Barely open two weeks and already the Canadian Energy Centre is mired in controversy
The Canadian Energy Centre – aka the Alberta energy war room – is quickly becoming a joke, rocked by incompetence and mini-scandals. Premier Jason Kenney is probably ruing his decision to commit $120 million to the lightning rod for controversy.
The latest imbroglio is flat out odd.
On Wednesday, former Calgary Herald graphic designer Edwin Mundt tweeted about his startling discovery: “Why did the Canadian Energy Centre nick the logo of British Software company Progress? $30 million and they couldn’t do a trademark search?”
Mundt tweeted that the “logo thing just fell into my lap. I set out originally to make a parody in Photoshop. Ran it through Google Image Search and whammo! It was identical. I was stunned.”
The company in question, Progress, is actually headquartered in Massachusetts. It tweeted that it is looking into the trademark infringement.
Centre CEO Tom Olsen issued a statement blaming its agency, Lead & Anchor, for the error. “This is an unfortunate situation, but we’re committed to making the necessary corrections to our visual brand,” he said. “We understand this was a mistake and we are in discussions with our agency to determine how it happened.”
Lead & Anchor was chosen from nine candidates that were supposedly “vetted” by Communo, a Calgary startup that uses an app to connect a stable of advertising and communications professionals with clients, including other small operations looking for specialized sub-contractors.
“It’s like Tinder, but for creative professionals looking for work or agencies looking to hire contingent workers for a specific project,” CEO Ryan Gill explained in a 2018 interview. “If I land a big contract with a client, and I need 10 people to help me with web design, copywriting, etc., I can post jobs on the app and a curated list of members who think they can help respond by applying directly to me.”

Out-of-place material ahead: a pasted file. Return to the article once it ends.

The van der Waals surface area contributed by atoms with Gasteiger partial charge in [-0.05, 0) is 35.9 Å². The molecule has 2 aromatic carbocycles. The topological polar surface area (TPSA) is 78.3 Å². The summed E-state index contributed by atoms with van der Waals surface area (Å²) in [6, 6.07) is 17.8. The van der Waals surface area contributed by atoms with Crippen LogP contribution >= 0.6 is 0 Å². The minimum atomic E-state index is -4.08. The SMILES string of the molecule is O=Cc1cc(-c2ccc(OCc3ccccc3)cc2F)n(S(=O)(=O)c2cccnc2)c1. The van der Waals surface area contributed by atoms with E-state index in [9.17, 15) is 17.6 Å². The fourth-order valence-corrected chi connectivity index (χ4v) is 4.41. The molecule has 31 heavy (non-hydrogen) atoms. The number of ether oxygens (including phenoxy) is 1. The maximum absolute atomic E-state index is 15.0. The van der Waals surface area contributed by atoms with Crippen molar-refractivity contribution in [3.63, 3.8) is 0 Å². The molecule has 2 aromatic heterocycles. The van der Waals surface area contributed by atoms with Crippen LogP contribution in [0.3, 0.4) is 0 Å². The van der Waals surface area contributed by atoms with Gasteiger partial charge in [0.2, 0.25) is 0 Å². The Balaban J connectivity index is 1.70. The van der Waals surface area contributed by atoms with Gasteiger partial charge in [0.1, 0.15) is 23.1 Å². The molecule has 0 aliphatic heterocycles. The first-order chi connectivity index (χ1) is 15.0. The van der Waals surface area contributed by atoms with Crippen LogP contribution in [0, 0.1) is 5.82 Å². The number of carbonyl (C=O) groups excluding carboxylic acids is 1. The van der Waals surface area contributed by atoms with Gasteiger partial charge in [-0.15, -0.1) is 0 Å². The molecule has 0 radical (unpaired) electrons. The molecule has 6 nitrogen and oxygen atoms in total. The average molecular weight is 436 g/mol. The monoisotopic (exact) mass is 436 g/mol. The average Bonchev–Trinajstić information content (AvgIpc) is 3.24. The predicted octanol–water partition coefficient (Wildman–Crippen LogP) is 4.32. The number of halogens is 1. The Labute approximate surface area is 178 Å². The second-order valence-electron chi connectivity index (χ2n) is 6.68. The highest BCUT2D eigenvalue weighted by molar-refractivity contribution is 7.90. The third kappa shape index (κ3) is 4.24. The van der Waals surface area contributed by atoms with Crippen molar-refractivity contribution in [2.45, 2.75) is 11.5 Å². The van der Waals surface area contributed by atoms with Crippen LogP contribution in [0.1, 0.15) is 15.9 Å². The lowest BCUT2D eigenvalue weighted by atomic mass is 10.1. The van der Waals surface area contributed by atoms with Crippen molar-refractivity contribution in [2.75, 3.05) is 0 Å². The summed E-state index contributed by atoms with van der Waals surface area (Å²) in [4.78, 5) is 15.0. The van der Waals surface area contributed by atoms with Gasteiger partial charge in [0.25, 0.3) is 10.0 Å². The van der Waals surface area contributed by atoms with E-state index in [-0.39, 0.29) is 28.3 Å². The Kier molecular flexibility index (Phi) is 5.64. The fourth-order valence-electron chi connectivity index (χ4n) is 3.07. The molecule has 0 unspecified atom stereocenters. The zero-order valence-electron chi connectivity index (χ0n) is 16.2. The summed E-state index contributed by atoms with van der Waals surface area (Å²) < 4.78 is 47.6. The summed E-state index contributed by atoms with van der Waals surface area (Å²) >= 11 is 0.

In that interview, Gill says Communo does vet contractors: “Our members are pre-vetted and ready to be hired with the click of a button.”
There is plenty of blame to go around. Lead & Anchor – which after the story broke made its website private, not a good move in the face of intense public scrutiny – either made an honest mistake or tried to slip one by its client. Communo’s vetting process appears deficient; the company did not respond to an interview request by the time of publication.
Ultimately, the responsibility falls on the shoulders of Olsen and his merry band of energy warriors. Alberta taxpayers are rightly asking why a government-owned corporation with $30 million per year of their hard-earned dollars didn’t hire a reputable agency that knows better than to plagiarize a trademarked logo.
Mundt says it took him all of three seconds to discover the resemblance to the Progress logo, which appears to be identical to that of the Canadian Energy Centre, just a different colour.
If the story ended here, Albertans could enjoy a chuckle over their coffees and pilsners, then move on to more important matters, like the Oilers and Flames. Unfortunately for Olsen, there’s more.